The Werewolf in the Viking Age (Halloween Special)
I thought I’d do a piece about werewolves since Halloween and Winternights is coming up. Yeah, even though I’m not particularly fond of the whole Halloween thing, I get that a lot of people are into Halloween, which means I should at least write something related to it.
Nowadays shifters and werewolves have become popular in modern culture. Ever since Lon Chaney Jr. donned makeup and a mask, werewolves have been popular on the silver screen. More recently, we see the werewolves in urban and paranormal fantasy and romance as sort of cuddly and dangerous wild creatures. Our ancestors would probably think we’re crazy for loving the wolf, which is why I’d love to talk about wolves and werewolves.
Wolves in Norse Mythology
If you look at Norse and Germanic mythology, you’ll see plenty of wolves in the stories. Odin is accompanied by two wolves, Geri and Freki. Loki’s first wife, Angrboða, bore Fenrir the wolf of Ragnarok, as well as Hel and Jörmungandr. Two wolves, Sköll and Hati Hróðvitnisson, chase the sun and moon respectively.
With the exception of Odin’s wolves, most wolves in our mythology have a negative connotation. Odin’s wolves may be a testament to Odin’s often unpredictable and wild side that can cause harm. Fenrir will swallow Odin. The wolves that chase the sun and moon are are destined to swallow our sun and moon during Ragnarok. In other words, our myths tell us that wolves are to be feared. But why is that?
What Our Ancestors Thought of Wolves
Wolves were considered dangerous creatures that inhabited the wilderness. People heard them howl outside of the safe confines of their village, which protected them against the dangers that lurked beyond their fences or walls. When criminals were sentenced, they typically were exiled from the village or town. These people were called vargr, yes, wolves, and they could be hunted and killed on sight without penalty. These people had to learn how to survive in the wilderness or go to another place that hadn’t heard of them yet. They were considered the lowest of the low and assuming they survived, they might join other bands of criminals that preyed upon travelers.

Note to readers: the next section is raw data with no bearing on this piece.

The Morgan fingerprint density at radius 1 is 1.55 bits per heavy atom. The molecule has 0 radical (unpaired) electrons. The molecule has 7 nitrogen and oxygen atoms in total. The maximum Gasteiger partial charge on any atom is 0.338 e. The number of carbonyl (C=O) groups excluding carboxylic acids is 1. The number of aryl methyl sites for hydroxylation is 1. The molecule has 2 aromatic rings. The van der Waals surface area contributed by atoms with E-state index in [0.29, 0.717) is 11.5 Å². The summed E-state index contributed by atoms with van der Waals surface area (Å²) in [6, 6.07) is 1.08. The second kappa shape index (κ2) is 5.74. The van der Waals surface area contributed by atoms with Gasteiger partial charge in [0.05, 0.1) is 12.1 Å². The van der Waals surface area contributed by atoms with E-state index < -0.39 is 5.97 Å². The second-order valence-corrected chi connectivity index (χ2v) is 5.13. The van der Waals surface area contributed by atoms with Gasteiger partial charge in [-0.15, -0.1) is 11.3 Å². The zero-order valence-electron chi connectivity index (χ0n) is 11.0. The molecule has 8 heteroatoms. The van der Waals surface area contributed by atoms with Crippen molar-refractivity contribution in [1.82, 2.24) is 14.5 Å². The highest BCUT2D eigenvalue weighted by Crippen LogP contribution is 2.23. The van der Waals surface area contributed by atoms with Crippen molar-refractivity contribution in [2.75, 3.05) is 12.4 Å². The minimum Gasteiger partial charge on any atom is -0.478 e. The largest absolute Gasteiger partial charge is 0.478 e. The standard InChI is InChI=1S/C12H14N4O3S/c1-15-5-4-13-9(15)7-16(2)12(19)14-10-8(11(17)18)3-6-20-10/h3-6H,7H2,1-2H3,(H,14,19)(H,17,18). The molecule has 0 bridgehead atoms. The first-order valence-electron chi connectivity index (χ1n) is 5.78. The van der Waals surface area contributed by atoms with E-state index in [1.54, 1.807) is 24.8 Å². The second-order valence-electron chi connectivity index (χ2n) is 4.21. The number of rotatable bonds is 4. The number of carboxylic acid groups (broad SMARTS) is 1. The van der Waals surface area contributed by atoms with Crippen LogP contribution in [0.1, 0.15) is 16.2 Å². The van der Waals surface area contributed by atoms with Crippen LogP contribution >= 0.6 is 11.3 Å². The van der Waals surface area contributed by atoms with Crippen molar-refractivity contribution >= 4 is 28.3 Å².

So, the wolf was a feared animal to our ancestors and those exiled criminals were considered like wolves.
What About Werewolves?
In the Saga of the Volsungs there’s a story how a father and son, Sigmund and Sinfjotli, probably vargr, come upon two men in an enchanted sleep who have magic wolf pelts. The father and son steal them and put them on, becoming wolves. The pelts transform people into wolves for ten days. The new wolves go on a killing spree, which ends when the father attacks the son, causing a mortal wound. Only through the aid of a sympathetic raven does the son become healed and the two remove their wolf pelts and burn them on the tenth day.
Yeah, yeah, berserkers are a different type of warrior based on a bear, I know. Deal with it. Anyway, ulfhednar were a type of berserker that instead of using the strength of the bear, used the powers of the wolf in their fighting. These warriors would wear wolf skins and were believed to be Odin’s warriors. They didn’t wear mail and didn’t appear harmed by fire or metal. They would howl and bite their shields, no doubt terrifying their enemies.
Where Did Our Halloween Werewolves Come From?
There’s little doubt that the modern day werewolves we associate with Halloween came from Eastern Europe. But there’s an excellent chance that those people got their legends from both the ulfhednar and the fear of the vargr. After all, Eastern Europeans mingled with Northern Europeans quite often and the Rus had their origins with the Vikings. But then again, most cultures seem to have shape shifting and wolf legends. It may have come from earlier days when humans huddled around their campfires and heard those howls coming from just outside the safety of the light.
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One thought on “The Werewolf in the Viking Age (Halloween Special)”
nice post – one actually shows up in the Brotherhood of the dragon
The werewolf turned out to be Sebastian Vulk, a Norwegian Úlfheðinn who had been driven out of his homeland because the nation suffered a sudden bout of Christianity. The Úlfheðinn were berserkers, one of Odin’s wolf dressed warriors.
“Are you saying Odin was real as well?” Doyle asked.
Exasperated at the interruption of my tale I snapped, “No. I am saying in Norse mythology the Úlfheðinn were associated with Odin. Now may I continue?”
“Please, by all means,” Stoker said, silencing any further questions his cousin may have been about to ask with a stern look and a gentle kick to the shin.
“Vulk had been in the Highlands for years, and yes his presence and occasional sightings created not only the mythology of the Cù Sìth, but also another black-dog legend from Wales, the Gwyllgi. Unlike the legend though, Vulk does not entirely become an animal when he transforms into a lycanthrope…”
“…another name for werewolf, right?” Doyle asked.